In short: I wrote a couple of social media policies for libraries as institutions rather than for librarians as individuals. They may or may not be useful, interesting, or appropriate to your situation. I’m still not sure how I feel about them myself. But I will certainly be tracking how it works this year.

Any feedback or comments on the policies is gratefully accepted, and will probably spawn more navel-gazing and fussing on my part.

Lifecasting

Lifecasting

Based on the previous post, I am seriously considering a day of lifecasting with Jason and Alex. Not sure about the logistics at all let alone a date (Jason prefers summer), but I think it would be an interesting challenge. In sum: we record as much as possible of our lives throughout a single day, in as many media as possible.

Current thoughts: photographs documenting where we are, what we look like; video documenting us interacting with our environments, pets, spouses, children, and possbly some video updates of us describing what we’re doing and what we’re thinking about; uploaded documents that we’re working on, email we’re sending (where feasible); playlists of what we’re listening to, lists of any movies/tv we watch; IM conversations; snippets of audio of things like our alarms going off, breakfast being cooked, etc.; descriptions and photos of any food we eat or drinks we drink; descriptions and data of basic things like maps of the area and weather reports. If we really want to get serious, we could add in things like body temperature and whatnot too. Full documentation.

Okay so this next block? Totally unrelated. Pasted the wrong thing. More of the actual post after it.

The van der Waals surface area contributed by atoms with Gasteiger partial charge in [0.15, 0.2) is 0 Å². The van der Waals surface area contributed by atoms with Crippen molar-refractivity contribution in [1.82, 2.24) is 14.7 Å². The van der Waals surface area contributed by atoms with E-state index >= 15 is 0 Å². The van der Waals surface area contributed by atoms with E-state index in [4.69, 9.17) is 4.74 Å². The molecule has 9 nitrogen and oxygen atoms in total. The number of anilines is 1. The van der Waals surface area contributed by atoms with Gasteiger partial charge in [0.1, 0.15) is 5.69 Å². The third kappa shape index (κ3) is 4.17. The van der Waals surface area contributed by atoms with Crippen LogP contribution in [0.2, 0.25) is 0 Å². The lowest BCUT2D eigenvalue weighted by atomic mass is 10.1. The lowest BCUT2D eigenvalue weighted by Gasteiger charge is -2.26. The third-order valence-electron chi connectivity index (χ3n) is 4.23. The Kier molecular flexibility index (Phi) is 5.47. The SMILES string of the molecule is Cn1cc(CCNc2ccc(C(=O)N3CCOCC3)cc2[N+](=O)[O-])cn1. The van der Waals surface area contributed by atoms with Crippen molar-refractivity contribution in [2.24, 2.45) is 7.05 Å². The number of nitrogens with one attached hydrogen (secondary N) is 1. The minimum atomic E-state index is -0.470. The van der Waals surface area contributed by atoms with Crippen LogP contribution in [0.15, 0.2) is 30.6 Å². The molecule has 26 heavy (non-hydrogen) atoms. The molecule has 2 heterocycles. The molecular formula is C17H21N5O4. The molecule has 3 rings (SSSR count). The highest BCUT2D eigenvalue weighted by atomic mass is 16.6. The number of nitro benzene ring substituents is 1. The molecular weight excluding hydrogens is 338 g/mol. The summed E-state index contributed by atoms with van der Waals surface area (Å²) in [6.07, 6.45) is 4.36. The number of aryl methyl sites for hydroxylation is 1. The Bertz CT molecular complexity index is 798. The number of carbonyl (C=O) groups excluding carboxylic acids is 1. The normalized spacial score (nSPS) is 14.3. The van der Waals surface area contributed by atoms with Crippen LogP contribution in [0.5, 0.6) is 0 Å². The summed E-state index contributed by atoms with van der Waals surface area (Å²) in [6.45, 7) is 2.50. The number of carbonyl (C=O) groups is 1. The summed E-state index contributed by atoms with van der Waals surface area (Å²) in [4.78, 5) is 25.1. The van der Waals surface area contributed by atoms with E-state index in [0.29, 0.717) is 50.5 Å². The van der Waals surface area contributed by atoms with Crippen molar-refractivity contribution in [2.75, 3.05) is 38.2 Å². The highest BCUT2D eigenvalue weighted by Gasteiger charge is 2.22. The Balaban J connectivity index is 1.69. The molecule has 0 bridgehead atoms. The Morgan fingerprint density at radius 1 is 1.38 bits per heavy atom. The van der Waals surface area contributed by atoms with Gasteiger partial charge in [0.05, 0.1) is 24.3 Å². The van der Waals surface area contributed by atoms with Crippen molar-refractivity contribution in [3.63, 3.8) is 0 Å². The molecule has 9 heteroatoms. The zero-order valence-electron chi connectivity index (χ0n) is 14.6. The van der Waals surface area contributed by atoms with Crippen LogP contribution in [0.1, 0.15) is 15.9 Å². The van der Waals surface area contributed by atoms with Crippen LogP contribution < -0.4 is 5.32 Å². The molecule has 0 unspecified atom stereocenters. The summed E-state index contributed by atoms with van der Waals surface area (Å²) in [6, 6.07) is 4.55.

At the the moment I think we should set up some separate place for all this information too be stored. The first thing that comes to mind is that we set up a blog with a lot of bells and whistles, and everyone who’s participating gets their own category. So you could see it all at once, or by person. I’d want to use twitter, but I’d want tweets to show up on the blog as well, in between the blog posts, ideally in a different colour. Marked off, so to speak. Also, I wouldn’t want to use my normal twitte account for all this. I bet that would just annoy the hell out of people. No sure if a blog will work as the basic platform, though. We still need to think that through. Jason may have a point about waiting a bit.